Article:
The NAACP is celebrating Black History Month and its 113th birthday throughout February.
And NAACP Washington branch President Dr. Andrew Goudy said the nation’s oldest civil rights organization will continue to look toward the future and focus on equality, voting rights, criminal justice reform, Black health and wellness – this year’s Black History Month theme – and other issues.
But during a keynote address at the Canonsburg Senior Center’s Black History Month program last week, Goudy looked back, highlighting the accomplishments of African Americans over the past decades.
Goudy talked about the pivotal role African Americans have made in several areas, including the legal desegregation of schools and workplaces, and their advancements and contributions in science, politics, sports, entertainment, and more.
“We should recognize that there have been many African Americans who have done a lot to stand up for social justice,” said Goudy. “There are plenty of things to be proud of, regarding the achievements of Black Americans in many areas.”
He noted well-known African Americans – including Jackie Robinson, President Barack Obama, Thurgood Marshall, and agricultural scientist and inventor George Washington Carver – but also mentioned trailblazers such as Claudette Colvin, who was arrested in Montgomery, Ala., when she was 15 for refusing to give up her seat to a white woman on a bus, nine months before Rosa Parks did the same, and Hiram Revels, who in 1870 became the first African American senator.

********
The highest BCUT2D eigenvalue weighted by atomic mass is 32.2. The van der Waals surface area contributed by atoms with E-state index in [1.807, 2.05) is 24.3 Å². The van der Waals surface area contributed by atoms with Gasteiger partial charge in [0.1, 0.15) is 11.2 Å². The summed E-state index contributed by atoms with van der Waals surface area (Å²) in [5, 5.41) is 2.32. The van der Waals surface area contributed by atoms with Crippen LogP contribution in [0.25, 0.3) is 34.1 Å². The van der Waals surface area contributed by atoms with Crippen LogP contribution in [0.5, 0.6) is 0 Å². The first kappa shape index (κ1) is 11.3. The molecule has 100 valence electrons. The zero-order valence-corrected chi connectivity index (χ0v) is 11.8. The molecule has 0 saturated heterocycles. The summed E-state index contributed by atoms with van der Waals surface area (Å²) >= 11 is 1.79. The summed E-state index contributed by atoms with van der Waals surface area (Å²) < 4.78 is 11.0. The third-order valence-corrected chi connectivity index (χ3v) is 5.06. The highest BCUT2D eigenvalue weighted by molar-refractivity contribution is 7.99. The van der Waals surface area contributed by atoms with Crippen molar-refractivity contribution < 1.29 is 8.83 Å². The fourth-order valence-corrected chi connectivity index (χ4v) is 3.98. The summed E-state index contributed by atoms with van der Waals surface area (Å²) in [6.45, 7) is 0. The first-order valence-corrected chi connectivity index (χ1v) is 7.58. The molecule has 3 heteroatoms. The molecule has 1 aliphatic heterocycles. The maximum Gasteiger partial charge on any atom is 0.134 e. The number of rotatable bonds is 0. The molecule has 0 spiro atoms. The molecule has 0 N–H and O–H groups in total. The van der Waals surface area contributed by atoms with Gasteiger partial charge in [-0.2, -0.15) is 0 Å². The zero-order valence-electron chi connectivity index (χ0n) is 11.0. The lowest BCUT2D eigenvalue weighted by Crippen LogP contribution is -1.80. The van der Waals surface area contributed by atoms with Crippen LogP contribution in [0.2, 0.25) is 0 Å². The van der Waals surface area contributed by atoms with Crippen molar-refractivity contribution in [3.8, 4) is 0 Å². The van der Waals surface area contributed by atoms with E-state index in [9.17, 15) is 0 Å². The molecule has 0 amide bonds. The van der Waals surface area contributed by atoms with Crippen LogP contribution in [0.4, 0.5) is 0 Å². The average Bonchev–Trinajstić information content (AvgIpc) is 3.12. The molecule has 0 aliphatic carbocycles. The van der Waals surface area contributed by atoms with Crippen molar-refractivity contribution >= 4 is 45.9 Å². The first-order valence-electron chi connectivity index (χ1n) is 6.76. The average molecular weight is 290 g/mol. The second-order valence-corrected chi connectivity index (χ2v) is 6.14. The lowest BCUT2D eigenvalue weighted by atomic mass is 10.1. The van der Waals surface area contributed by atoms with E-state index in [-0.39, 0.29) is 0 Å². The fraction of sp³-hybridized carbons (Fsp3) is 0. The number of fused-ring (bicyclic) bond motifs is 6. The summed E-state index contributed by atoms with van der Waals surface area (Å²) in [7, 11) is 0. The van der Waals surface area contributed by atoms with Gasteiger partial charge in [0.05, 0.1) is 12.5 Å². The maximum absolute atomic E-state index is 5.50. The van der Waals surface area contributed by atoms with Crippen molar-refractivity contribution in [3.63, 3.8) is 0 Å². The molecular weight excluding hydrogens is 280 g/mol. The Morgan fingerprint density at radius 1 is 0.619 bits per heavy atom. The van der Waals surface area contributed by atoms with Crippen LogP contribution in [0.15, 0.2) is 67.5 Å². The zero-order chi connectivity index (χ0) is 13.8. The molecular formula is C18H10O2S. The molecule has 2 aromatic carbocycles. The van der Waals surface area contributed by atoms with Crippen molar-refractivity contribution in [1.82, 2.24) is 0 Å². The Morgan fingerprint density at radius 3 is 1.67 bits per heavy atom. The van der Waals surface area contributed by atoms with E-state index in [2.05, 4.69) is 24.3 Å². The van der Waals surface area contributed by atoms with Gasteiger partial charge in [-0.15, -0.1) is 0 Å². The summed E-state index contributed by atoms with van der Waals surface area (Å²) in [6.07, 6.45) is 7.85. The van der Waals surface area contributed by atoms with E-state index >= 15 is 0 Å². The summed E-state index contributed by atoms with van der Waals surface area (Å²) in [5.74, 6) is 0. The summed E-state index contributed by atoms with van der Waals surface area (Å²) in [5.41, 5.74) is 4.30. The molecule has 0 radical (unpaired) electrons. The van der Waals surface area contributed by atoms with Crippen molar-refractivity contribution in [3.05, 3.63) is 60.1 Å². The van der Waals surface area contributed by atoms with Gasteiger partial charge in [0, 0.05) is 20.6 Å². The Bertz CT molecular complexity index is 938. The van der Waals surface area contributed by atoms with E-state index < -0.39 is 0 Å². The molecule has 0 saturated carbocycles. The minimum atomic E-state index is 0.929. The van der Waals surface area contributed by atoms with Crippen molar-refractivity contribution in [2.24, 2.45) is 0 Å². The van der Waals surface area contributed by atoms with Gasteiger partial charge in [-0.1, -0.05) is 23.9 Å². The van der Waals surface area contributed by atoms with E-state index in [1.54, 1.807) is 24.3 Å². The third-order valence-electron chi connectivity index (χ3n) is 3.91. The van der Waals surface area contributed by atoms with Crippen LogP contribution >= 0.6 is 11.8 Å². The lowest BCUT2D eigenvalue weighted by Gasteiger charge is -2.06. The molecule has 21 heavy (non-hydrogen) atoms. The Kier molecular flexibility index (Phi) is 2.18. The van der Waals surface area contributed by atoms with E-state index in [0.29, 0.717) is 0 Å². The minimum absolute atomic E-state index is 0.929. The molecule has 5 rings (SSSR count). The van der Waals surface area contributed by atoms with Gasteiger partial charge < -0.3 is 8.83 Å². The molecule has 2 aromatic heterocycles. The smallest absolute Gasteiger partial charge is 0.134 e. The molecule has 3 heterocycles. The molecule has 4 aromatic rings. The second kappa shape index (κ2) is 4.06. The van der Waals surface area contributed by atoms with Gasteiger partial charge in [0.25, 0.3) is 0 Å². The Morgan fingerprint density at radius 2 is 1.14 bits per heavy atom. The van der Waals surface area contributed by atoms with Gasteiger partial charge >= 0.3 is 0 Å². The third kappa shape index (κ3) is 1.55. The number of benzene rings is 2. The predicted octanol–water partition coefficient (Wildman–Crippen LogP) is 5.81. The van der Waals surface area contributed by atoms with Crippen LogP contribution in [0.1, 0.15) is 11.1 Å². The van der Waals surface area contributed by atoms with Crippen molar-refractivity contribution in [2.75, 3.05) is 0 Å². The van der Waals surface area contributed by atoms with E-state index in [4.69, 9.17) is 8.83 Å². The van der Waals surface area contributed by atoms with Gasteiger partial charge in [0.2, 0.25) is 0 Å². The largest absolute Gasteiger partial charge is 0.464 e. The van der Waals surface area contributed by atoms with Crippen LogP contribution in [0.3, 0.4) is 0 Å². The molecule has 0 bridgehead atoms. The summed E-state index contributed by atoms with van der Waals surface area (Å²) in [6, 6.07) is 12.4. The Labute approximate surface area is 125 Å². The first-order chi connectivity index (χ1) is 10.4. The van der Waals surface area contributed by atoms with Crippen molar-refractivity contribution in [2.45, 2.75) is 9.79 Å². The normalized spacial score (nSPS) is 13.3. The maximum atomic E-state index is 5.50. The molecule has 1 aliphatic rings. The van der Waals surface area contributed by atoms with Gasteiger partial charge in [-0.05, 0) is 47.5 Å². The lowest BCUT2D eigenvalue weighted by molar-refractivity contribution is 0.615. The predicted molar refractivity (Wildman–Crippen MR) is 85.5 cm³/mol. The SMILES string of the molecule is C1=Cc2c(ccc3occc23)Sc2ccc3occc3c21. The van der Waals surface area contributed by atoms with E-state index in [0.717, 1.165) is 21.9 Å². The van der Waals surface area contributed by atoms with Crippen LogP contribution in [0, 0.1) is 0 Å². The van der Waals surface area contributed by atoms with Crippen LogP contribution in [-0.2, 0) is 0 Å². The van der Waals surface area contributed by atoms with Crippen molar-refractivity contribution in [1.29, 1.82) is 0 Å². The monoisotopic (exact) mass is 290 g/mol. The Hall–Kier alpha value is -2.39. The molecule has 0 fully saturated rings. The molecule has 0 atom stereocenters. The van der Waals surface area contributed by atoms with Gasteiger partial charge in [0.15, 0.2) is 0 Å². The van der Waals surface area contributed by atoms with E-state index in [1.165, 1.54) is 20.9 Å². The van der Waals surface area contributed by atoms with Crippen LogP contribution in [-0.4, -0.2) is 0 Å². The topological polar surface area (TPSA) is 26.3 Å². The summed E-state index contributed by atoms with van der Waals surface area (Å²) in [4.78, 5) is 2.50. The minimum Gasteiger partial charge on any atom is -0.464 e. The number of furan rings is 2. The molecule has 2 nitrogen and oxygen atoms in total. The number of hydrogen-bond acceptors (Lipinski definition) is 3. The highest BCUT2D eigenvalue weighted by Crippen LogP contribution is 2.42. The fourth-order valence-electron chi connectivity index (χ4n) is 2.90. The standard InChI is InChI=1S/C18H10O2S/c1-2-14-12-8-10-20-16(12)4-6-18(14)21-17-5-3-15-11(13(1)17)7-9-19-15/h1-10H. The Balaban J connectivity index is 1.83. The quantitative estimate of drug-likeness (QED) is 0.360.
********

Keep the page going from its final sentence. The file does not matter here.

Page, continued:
Black History Month is held in February in recognition of the birthdays of Frederick Douglass and Abraham Lincoln.
Goudy also traced the history of the founding of the NAACP, which was formed following a deadly race riot in Springfield, Ill., in 1908.
On Aug. 14 of that year, a crowd gathered outside a jail in the state’s capital, where two Black men – one accused of rape and the other accused of murder – were being held. The mob became angry when they found the men had been secretly moved to another jail.
Rioters destroyed businesses in the Black business district, burned down 40 homes, and lynched two Black men – one, a 56-year-old barber, the other an 84-year-old cobbler who was married to a white woman. Several Black residents also were injured, and hundreds were displaced.
Six months later, in February 1909, the NAACP was founded by Black and white activists, in response to the Springfield riot as well as other acts of racial violence across the country.
“This group has been at the forefront of civil rights ever since,” Goudy said.
The NAACP is hosting several virtual events throughout the month, including a Black health and wellness event on at 11 a.m. Saturday featuring keynote speaker Dr. Margaret Larkins-Pettigrew.
The Black Student Union at Washington & Jefferson College also is hosting a series of events, including a Black History Month Discussion Series. The series topic for Tuesday is “Let’s Talk AAVE (African-American Vernacular English).” On Monday, the discussion topic will be “A Conversation of Intersections.” Both discussions will be held at 7:30 p.m. in the media room below Commons Dining Hall. Raffle tickets for a prize giveaway will be given to those who attend.
Washington Health System Teen Outreach is holding its annual Black History Month essay contest, with the deadline for submissions scheduled for no later than midnight Friday. Information is available on the NAACP Washington branch website.
For other events, visit the NAACP Washington branch website.